Court Holds Insurer Must Defend, Even Though Complaint Did Not Expressly Assert Cause Of Action For Advertising Injury
A California federal district court, applying California law, held that an insurer must defend a home health care company for allegations of fraudulent use of advertising materials because the underlying factual allegations potentially included a covered advertising injury, even though the named causes of action did not explicitly plead such a claim.
Anthony Nieves purchased the right to be an Area Representative for ABCSP, Inc. (“ABCSP”), a home health care and assisted living franchisor. The transaction gave Nieves the right to award ABCSP’s Always Best Care Senior Services franchises in an area of Southern California and to provide marketing and business support for those franchises. Nieves subsequently formed Convergence Investments LLC (“Convergence”) to operate the Area Representative business. Nieves also purchased a home health company, which he did not make into an ABCSP franchise.
ABCSP served Nieves and Convergence with an Arbitration Demand, asserting claims for breach of contract, fraud in the inducement of a contract, fraudulent misrepresentation, and tortious interference with contract. ABCSP’s claim for fraud in the inducement alleged, in part, that Nieves represented to ABCSP that he intended to purchase a home health company that would become part of an ABCSP franchise and ABSCP relied on statements by Nieves in selling him the Area Representative business and revealing to Nieves trade secrets regarding marketing. The claim for fraudulent misrepresentation alleged that “Nieves intended to learn about and use ABCSP’s confidential, trade secrets concerning how to successfully market a home health care business to referral sources.” The Demand further alleged that Nieves and/or Convergence downloaded over 150 confidential ABCSP documents, including marketing materials.
Nieves and Convergence tendered the Demand to Travelers Casualty Insurance Co. of America (“Travelers”), whose policy covered advertising injury. Travelers denied the tender. The plaintiffs sent additional letters to Travelers, calling attention to the portion of the Demand and interrogatory responses regarding marketing materials. Travelers repeated its denial of the tender. Nieves and Convergence subsequently filed a bad faith suit against Travelers.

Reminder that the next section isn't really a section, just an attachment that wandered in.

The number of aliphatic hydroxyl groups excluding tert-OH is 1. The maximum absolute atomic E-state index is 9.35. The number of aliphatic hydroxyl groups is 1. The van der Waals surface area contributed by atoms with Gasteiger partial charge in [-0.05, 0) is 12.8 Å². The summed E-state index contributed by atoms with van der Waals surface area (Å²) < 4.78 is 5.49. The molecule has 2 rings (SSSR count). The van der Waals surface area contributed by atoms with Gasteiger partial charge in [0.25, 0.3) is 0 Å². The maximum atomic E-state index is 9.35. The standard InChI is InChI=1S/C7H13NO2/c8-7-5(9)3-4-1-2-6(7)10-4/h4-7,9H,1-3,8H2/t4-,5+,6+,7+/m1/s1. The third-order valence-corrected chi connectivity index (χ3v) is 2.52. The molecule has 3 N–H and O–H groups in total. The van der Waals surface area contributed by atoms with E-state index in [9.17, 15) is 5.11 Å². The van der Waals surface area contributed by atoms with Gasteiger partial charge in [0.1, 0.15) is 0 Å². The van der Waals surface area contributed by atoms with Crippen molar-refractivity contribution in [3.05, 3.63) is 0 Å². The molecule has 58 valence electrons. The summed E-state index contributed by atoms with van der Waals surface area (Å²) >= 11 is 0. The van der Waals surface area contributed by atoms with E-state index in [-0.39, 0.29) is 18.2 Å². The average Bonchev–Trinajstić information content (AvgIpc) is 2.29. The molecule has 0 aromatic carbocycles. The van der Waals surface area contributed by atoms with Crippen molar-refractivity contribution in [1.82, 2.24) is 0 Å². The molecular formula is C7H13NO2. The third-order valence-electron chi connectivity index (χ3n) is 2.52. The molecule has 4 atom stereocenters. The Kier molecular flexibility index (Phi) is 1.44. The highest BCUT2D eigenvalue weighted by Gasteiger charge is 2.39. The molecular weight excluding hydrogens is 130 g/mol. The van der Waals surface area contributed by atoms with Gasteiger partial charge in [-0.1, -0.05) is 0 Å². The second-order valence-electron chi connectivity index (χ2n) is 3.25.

The court denied Travelers’s motion for summary judgment as to Nieves and Convergence, concluding that Travelers had a duty to defend in the underlying action because the conduct alleged “falls squarely within the policy’s coverage for the ‘use of another’s advertising idea.’” The court reasoned that in California, the duty to defend is broad and an insurer must provide a defense if there is a potential for coverage under the policy. The court rejected Travelers’s argument that an express claim for advertising injury was required to trigger coverage, holding that whether coverage exists does not depend on the labels given to the causes of action, but instead, on whether the facts alleged a covered liability. However, the court did find that questions remained as to whether Nieves himself was insured under the policy, because Nieves’s actions were only covered if performed in his capacity as a member of Convergence. Nieves v. Travelers Cas. Ins. Co. of America, No. 2:14-cv-05536-CAS-VBKx (C.D. Cal. Mar. 24, 2015).